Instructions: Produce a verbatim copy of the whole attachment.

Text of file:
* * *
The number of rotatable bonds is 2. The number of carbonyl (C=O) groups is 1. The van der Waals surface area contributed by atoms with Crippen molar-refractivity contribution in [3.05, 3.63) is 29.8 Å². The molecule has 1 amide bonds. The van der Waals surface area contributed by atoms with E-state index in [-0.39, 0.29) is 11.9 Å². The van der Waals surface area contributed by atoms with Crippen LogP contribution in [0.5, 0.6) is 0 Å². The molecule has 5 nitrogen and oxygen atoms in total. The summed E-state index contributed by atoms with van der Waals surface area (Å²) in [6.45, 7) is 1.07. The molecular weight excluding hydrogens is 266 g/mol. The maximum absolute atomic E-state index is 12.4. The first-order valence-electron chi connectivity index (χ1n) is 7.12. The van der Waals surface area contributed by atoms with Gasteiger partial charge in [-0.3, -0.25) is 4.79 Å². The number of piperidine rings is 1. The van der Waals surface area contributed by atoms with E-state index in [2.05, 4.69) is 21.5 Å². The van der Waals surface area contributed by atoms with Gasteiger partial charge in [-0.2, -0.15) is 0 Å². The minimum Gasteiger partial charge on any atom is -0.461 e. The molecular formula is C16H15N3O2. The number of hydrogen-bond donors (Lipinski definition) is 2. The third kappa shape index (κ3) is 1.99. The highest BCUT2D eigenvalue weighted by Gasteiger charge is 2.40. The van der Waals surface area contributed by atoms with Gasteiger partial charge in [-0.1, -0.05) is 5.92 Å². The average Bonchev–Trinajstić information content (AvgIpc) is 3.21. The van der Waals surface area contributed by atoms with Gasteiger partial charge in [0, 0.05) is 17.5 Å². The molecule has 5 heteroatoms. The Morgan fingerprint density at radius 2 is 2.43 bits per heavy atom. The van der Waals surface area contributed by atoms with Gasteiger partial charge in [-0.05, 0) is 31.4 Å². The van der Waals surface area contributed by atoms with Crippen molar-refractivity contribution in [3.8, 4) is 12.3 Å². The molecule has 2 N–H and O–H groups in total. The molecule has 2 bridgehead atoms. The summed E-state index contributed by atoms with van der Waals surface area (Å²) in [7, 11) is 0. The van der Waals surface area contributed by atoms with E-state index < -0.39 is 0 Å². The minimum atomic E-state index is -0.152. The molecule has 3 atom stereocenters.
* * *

The number of rotatable bonds is 2. The number of carbonyl (C=O) groups is 1. The van der Waals surface area contributed by atoms with Crippen molar-refractivity contribution in [3.05, 3.63) is 29.8 Å². The molecule has 1 amide bonds. The van der Waals surface area contributed by atoms with E-state index in [-0.39, 0.29) is 11.9 Å². The van der Waals surface area contributed by atoms with Crippen LogP contribution in [0.5, 0.6) is 0 Å². The molecule has 5 nitrogen and oxygen atoms in total. The summed E-state index contributed by atoms with van der Waals surface area (Å²) in [6.45, 7) is 1.07. The molecular weight excluding hydrogens is 266 g/mol. The maximum absolute atomic E-state index is 12.4. The first-order valence-electron chi connectivity index (χ1n) is 7.12. The van der Waals surface area contributed by atoms with Gasteiger partial charge in [-0.3, -0.25) is 4.79 Å². The number of piperidine rings is 1. The van der Waals surface area contributed by atoms with E-state index in [2.05, 4.69) is 21.5 Å². The van der Waals surface area contributed by atoms with Gasteiger partial charge in [-0.2, -0.15) is 0 Å². The minimum Gasteiger partial charge on any atom is -0.461 e. The molecular formula is C16H15N3O2. The number of hydrogen-bond donors (Lipinski definition) is 2. The third kappa shape index (κ3) is 1.99. The highest BCUT2D eigenvalue weighted by Gasteiger charge is 2.40. The van der Waals surface area contributed by atoms with Gasteiger partial charge in [-0.1, -0.05) is 5.92 Å². The average Bonchev–Trinajstić information content (AvgIpc) is 3.21. The van der Waals surface area contributed by atoms with Gasteiger partial charge in [0, 0.05) is 17.5 Å². The molecule has 5 heteroatoms. The Morgan fingerprint density at radius 2 is 2.43 bits per heavy atom. The van der Waals surface area contributed by atoms with Gasteiger partial charge in [-0.05, 0) is 31.4 Å². The van der Waals surface area contributed by atoms with Crippen molar-refractivity contribution in [3.8, 4) is 12.3 Å². The molecule has 2 N–H and O–H groups in total. The molecule has 2 bridgehead atoms. The summed E-state index contributed by atoms with van der Waals surface area (Å²) in [7, 11) is 0. The van der Waals surface area contributed by atoms with E-state index < -0.39 is 0 Å². The minimum atomic E-state index is -0.152. The molecule has 3 atom stereocenters.